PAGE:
Show Don't Tell
Oft quoted writing advice from Anton Chekhov to his brother has been paraphrased as:
“Don't tell me the moon is shining; show me the glint of light on broken glass.”Chekhov advised his brother, an aspiring writer, to "show, don't tell" which has become a guiding principle of writing. Show don't tell might be extended to scientific phenomena like the supermoon.
The moon orbits the earth in an elliptical path. Unlike a hypothetical circular path where the moon would always be equidistant from the earth, the moon's elliptical path means the distance between the earth and the moon varies over an orbital cycle.
The supermoon, or a full moon at perigee, is a phenomenon that occurs when the moon's orbital path transports it to its closest point to the Earth. The terms perigee and apogee describe the shortest and longest distance between the earth and the moon.
Full Moon at Perigee
A full moon at perigee would, by comparison, appear about 12-14% larger than the full moon at apogee because it is closer. If you held a ball at arm's length then brought it to your nose, the same ball would appear larger. Similarly, the full moon at perigee might appear larger, but only if we have a reference to compare it to ― like side-by-side images of full moons at perigee and apogee.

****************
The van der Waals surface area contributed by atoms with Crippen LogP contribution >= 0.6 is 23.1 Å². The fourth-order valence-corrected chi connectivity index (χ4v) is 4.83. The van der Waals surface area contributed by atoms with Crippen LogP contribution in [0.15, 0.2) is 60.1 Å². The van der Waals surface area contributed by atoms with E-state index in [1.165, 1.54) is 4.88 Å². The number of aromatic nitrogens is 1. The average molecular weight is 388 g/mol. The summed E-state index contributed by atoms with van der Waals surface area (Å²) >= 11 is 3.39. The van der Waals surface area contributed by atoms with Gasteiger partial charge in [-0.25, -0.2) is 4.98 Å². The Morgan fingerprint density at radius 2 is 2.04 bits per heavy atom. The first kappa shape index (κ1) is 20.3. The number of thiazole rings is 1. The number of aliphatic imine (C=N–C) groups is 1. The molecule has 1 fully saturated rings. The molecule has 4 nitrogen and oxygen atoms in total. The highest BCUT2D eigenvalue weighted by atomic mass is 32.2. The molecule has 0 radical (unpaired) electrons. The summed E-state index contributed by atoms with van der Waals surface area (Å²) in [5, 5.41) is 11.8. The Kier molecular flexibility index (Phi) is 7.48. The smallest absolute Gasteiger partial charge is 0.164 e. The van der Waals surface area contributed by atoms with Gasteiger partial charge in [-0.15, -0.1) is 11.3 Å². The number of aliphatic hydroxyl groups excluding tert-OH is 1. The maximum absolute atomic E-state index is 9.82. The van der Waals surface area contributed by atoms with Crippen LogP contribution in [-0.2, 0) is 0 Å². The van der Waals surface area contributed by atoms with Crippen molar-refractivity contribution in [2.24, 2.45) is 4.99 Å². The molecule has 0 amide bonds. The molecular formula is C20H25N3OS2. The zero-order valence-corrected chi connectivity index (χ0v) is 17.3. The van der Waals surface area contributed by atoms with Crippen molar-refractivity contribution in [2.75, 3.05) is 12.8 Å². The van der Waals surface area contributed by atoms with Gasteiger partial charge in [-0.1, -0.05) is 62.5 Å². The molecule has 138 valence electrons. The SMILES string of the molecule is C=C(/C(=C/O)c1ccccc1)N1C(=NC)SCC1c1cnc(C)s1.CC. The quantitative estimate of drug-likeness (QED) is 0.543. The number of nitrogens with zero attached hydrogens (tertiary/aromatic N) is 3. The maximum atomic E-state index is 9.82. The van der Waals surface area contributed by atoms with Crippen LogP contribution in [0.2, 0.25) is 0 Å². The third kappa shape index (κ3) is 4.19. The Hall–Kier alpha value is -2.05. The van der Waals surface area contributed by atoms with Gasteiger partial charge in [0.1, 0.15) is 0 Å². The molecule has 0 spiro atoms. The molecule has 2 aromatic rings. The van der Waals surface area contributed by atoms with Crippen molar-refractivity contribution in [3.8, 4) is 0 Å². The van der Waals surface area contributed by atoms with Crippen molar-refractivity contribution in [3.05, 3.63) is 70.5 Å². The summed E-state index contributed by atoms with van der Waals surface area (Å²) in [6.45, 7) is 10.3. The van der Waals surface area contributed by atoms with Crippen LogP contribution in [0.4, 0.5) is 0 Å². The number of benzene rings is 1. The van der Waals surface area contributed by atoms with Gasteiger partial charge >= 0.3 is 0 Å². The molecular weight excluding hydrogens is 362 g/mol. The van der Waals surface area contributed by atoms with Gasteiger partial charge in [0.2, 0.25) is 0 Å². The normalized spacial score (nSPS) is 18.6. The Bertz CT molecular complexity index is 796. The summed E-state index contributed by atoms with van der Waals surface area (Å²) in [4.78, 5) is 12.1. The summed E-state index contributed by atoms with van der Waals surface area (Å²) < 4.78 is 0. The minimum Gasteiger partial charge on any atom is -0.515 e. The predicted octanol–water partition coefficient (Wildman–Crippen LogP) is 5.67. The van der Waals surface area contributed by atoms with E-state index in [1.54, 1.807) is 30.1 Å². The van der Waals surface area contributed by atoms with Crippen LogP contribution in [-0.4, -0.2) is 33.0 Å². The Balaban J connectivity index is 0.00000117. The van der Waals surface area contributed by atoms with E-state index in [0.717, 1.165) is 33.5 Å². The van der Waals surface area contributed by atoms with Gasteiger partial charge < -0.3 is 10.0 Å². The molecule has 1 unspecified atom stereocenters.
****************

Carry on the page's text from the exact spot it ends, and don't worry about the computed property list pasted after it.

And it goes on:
It's not what you look at that matters, it's what you see.
― Henry David Thoreau
|Apparent Size Difference by Observers of the Full Moon at Perigee and Apogee|
Super Moons and Natural Disasters
The moon has less gravitational pull when it is at apogee (farthest from earth) than when it is at perigee (closest to earth). The gravitational pull of the moon influences tides. The stronger gravitational pull of a moon at perigee leads to higher variation in the high and low tide levels.
Despite these gravitational variations, science hasn't established a definitive correlation between a full moon at perigee and its attendant gravitational pull, and the occurrence of natural disasters like earthquakes, floods, and volcanic eruptions.
"I think you'd be hard pressed to see a difference in tectonic activity during different lunar phases."Lunar phases seem to have no discernible influence on seismic activity, weather patterns, or volcanic activity.
― William Burton, USGS Research Geologist
"This idea of blaming natural disasters on the phases of the moon goes way back to the Greeks. It has been around for hundreds and hundreds of years."
― Malcom Johnston, USGS Scientist Emeritus
|Nearly Full Moon at Perigee|
image by Cindy Gipple
Three things cannot be long hidden: the sun, the moon, and the truth.
― Guatama Buddha
- A trio of Super Moons is gracing our summer skies, by Scott Sutherland, The Weather Channel, 11 July, 2014.
- Apogee and Perigee of the Moon, MoonConnection.com.
- Don’t Tell Me the Moon Is Shining; Show Me the Glint of Light on Broken Glass, Quote Investigator.
- No Link Between 'Super Moon' and Earthquakes, by Rachel Rice, Discovery, 27 November 2012.
- ScienceCasts: A Summer of Super Moons, Science at NASA, 8 July 2014.
- Supermoon, Wikipedia.
- Supermoon rising over Earth this weekend, RT.com, 11 July, 2014.